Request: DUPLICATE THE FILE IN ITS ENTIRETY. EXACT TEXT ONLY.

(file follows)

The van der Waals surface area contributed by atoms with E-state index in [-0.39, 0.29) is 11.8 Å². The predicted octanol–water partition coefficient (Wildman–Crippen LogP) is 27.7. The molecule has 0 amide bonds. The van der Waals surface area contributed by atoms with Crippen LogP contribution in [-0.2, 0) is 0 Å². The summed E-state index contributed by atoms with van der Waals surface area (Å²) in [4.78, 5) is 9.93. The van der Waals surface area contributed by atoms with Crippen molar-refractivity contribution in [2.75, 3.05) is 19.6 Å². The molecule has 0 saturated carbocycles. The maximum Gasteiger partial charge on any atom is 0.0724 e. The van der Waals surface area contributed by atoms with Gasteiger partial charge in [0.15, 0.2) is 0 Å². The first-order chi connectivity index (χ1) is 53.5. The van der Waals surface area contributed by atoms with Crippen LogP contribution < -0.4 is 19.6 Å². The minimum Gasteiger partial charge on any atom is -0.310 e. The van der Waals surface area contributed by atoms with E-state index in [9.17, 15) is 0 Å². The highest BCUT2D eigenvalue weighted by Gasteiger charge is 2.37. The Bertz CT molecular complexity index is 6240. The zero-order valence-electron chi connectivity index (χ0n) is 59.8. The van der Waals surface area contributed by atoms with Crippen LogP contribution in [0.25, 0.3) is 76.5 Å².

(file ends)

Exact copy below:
The van der Waals surface area contributed by atoms with E-state index in [-0.39, 0.29) is 11.8 Å². The predicted octanol–water partition coefficient (Wildman–Crippen LogP) is 27.7. The molecule has 0 amide bonds. The van der Waals surface area contributed by atoms with Crippen LogP contribution in [-0.2, 0) is 0 Å². The summed E-state index contributed by atoms with van der Waals surface area (Å²) in [4.78, 5) is 9.93. The van der Waals surface area contributed by atoms with Crippen molar-refractivity contribution in [2.75, 3.05) is 19.6 Å². The molecule has 0 saturated carbocycles. The maximum Gasteiger partial charge on any atom is 0.0724 e. The van der Waals surface area contributed by atoms with Gasteiger partial charge in [0.15, 0.2) is 0 Å². The first-order chi connectivity index (χ1) is 53.5. The van der Waals surface area contributed by atoms with Crippen LogP contribution < -0.4 is 19.6 Å². The minimum Gasteiger partial charge on any atom is -0.310 e. The van der Waals surface area contributed by atoms with E-state index in [9.17, 15) is 0 Å². The highest BCUT2D eigenvalue weighted by Gasteiger charge is 2.37. The Bertz CT molecular complexity index is 6240. The zero-order valence-electron chi connectivity index (χ0n) is 59.8. The van der Waals surface area contributed by atoms with Crippen LogP contribution in [0.25, 0.3) is 76.5 Å².